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Microglial phagocytosis of oligodendrocyte progenitor cells: The future of therapeutic strategies for multiple sclerosis?

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It is becoming increasingly clear that microglia are crucial for proper brain function and development. Dr Tara DeSilva, Associate Professor at the Cleveland Clinic and Case Western Reserve University School of Medicine, funded by the National Institutes of Health, the National Science Foundation, and the National Multiple Sclerosis Society, has recently investigated the role of microglia in brain development. Interestingly, it was found that microglial engulfment of oligodendrocyte progenitor cells, which will later form the insulation around neuronal axons, is crucial for proper myelination in adulthood. These results provide a potential role for microglia as a target for remyelinating therapies.

Neurons are responsible for transmitting information by conducting electrical impulses to communicate with other neurons using specialised connections called synapses. Glia cells, mainly consisting of oligodendrocytes, microglia, and astrocytes, far outnumber neurons and perform diverse roles necessary for neuronal function. Myelin is comprised of oligodendrocytes that form the insulation around neuronal axons or nerve fibres and is essential for the proper speed of electrical impulses. Microglia are resident immune cells in the brain. They become activated in neuroinflammatory diseases, such as stroke, neurodegeneration, and traumatic brain injuries. Microglia also carry out surveillance within the brain and are crucial for its protection. Additional roles for microglia occur during brain development, where they monitor and control the populations of neurons to ensure that proper neuronal connections are formed. Astrocytes also become activated in neuroinflammatory conditions and neurodegeneration, but also have important roles in neuronal function as they are closely associated with synapses and can release molecules in response to activity.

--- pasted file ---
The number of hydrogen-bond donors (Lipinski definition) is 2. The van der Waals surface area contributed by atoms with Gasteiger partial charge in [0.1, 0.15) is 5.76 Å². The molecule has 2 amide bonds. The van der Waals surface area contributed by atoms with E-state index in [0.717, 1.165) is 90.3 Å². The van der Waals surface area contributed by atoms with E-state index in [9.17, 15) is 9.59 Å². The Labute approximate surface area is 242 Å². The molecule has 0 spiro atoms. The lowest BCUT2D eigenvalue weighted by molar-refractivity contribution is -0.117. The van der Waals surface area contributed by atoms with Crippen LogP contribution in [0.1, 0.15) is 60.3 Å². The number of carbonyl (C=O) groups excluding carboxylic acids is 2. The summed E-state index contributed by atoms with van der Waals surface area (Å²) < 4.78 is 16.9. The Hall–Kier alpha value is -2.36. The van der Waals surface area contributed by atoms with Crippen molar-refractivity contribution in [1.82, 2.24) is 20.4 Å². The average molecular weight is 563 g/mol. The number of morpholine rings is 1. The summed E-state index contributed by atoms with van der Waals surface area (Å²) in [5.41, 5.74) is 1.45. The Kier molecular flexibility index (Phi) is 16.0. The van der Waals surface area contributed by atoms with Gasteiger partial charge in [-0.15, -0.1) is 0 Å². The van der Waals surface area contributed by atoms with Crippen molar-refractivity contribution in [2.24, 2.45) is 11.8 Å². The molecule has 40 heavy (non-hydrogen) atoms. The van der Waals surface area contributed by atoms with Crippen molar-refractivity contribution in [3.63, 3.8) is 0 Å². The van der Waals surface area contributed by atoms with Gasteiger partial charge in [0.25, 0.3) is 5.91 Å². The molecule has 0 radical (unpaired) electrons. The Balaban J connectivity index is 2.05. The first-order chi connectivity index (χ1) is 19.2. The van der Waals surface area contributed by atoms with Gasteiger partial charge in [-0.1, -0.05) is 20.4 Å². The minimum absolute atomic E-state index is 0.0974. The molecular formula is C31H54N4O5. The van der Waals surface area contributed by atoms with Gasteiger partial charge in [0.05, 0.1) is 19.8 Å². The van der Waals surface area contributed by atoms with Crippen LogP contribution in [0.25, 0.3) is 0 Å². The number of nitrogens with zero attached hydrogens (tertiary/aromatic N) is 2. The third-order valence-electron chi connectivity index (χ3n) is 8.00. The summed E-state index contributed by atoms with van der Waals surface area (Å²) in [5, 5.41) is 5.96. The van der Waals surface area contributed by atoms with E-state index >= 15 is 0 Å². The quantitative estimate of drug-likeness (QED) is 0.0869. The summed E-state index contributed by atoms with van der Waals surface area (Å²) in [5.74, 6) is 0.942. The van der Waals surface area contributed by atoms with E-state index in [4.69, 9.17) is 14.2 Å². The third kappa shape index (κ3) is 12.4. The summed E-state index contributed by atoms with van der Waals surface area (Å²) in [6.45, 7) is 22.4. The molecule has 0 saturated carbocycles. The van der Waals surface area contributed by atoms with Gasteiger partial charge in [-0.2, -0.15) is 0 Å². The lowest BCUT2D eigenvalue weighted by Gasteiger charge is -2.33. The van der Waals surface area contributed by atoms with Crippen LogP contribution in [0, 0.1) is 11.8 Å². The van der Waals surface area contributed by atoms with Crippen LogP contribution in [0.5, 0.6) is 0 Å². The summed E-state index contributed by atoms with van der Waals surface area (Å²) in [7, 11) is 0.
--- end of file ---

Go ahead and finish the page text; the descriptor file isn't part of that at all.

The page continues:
The role of microglia within development